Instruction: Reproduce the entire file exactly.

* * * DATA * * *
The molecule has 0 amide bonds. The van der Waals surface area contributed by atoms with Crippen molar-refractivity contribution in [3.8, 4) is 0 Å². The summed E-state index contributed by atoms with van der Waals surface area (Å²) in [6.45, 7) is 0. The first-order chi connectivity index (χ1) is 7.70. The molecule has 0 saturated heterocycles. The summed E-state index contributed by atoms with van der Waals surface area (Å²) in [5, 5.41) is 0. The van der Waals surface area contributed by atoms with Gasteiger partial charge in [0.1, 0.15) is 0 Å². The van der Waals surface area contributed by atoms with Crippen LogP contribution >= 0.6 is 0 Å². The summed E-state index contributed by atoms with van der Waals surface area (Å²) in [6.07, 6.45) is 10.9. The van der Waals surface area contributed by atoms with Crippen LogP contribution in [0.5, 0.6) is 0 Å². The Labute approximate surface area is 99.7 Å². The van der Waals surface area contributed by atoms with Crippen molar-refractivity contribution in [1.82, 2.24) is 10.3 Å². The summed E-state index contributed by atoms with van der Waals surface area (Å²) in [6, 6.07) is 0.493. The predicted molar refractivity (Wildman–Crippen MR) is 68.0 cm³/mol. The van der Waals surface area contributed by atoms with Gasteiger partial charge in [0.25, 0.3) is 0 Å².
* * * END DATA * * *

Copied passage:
The molecule has 0 amide bonds. The van der Waals surface area contributed by atoms with Crippen molar-refractivity contribution in [3.8, 4) is 0 Å². The summed E-state index contributed by atoms with van der Waals surface area (Å²) in [6.45, 7) is 0. The first-order chi connectivity index (χ1) is 7.70. The molecule has 0 saturated heterocycles. The summed E-state index contributed by atoms with van der Waals surface area (Å²) in [5, 5.41) is 0. The van der Waals surface area contributed by atoms with Gasteiger partial charge in [0.1, 0.15) is 0 Å². The van der Waals surface area contributed by atoms with Crippen LogP contribution >= 0.6 is 0 Å². The summed E-state index contributed by atoms with van der Waals surface area (Å²) in [6.07, 6.45) is 10.9. The van der Waals surface area contributed by atoms with Crippen LogP contribution in [0.5, 0.6) is 0 Å². The Labute approximate surface area is 99.7 Å². The van der Waals surface area contributed by atoms with Crippen molar-refractivity contribution in [1.82, 2.24) is 10.3 Å². The summed E-state index contributed by atoms with van der Waals surface area (Å²) in [6, 6.07) is 0.493. The predicted molar refractivity (Wildman–Crippen MR) is 68.0 cm³/mol. The van der Waals surface area contributed by atoms with Gasteiger partial charge in [0.25, 0.3) is 0 Å².